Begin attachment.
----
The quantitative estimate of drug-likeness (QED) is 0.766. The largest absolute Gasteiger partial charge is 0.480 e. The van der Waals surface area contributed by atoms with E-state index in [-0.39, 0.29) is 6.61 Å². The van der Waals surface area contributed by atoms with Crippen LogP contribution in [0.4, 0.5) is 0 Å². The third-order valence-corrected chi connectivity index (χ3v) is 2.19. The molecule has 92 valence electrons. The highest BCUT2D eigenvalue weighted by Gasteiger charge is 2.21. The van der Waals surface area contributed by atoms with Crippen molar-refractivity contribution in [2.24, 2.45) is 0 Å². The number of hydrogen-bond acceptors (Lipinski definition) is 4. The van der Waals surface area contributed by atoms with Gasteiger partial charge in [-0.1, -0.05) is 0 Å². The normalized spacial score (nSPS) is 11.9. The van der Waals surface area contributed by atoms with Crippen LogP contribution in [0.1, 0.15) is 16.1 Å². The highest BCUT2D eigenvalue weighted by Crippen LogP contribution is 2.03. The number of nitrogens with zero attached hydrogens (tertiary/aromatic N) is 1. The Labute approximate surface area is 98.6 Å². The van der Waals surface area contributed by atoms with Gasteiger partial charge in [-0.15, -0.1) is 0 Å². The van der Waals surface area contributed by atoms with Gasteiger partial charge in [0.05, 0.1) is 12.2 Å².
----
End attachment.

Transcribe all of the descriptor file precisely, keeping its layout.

The quantitative estimate of drug-likeness (QED) is 0.766. The largest absolute Gasteiger partial charge is 0.480 e. The van der Waals surface area contributed by atoms with E-state index in [-0.39, 0.29) is 6.61 Å². The van der Waals surface area contributed by atoms with Crippen LogP contribution in [0.4, 0.5) is 0 Å². The third-order valence-corrected chi connectivity index (χ3v) is 2.19. The molecule has 92 valence electrons. The highest BCUT2D eigenvalue weighted by Gasteiger charge is 2.21. The van der Waals surface area contributed by atoms with Crippen molar-refractivity contribution in [2.24, 2.45) is 0 Å². The number of hydrogen-bond acceptors (Lipinski definition) is 4. The van der Waals surface area contributed by atoms with Gasteiger partial charge in [-0.1, -0.05) is 0 Å². The normalized spacial score (nSPS) is 11.9. The van der Waals surface area contributed by atoms with Crippen LogP contribution in [0.1, 0.15) is 16.1 Å². The highest BCUT2D eigenvalue weighted by Crippen LogP contribution is 2.03. The number of nitrogens with zero attached hydrogens (tertiary/aromatic N) is 1. The Labute approximate surface area is 98.6 Å². The van der Waals surface area contributed by atoms with Gasteiger partial charge in [-0.15, -0.1) is 0 Å². The van der Waals surface area contributed by atoms with Gasteiger partial charge in [0.05, 0.1) is 12.2 Å².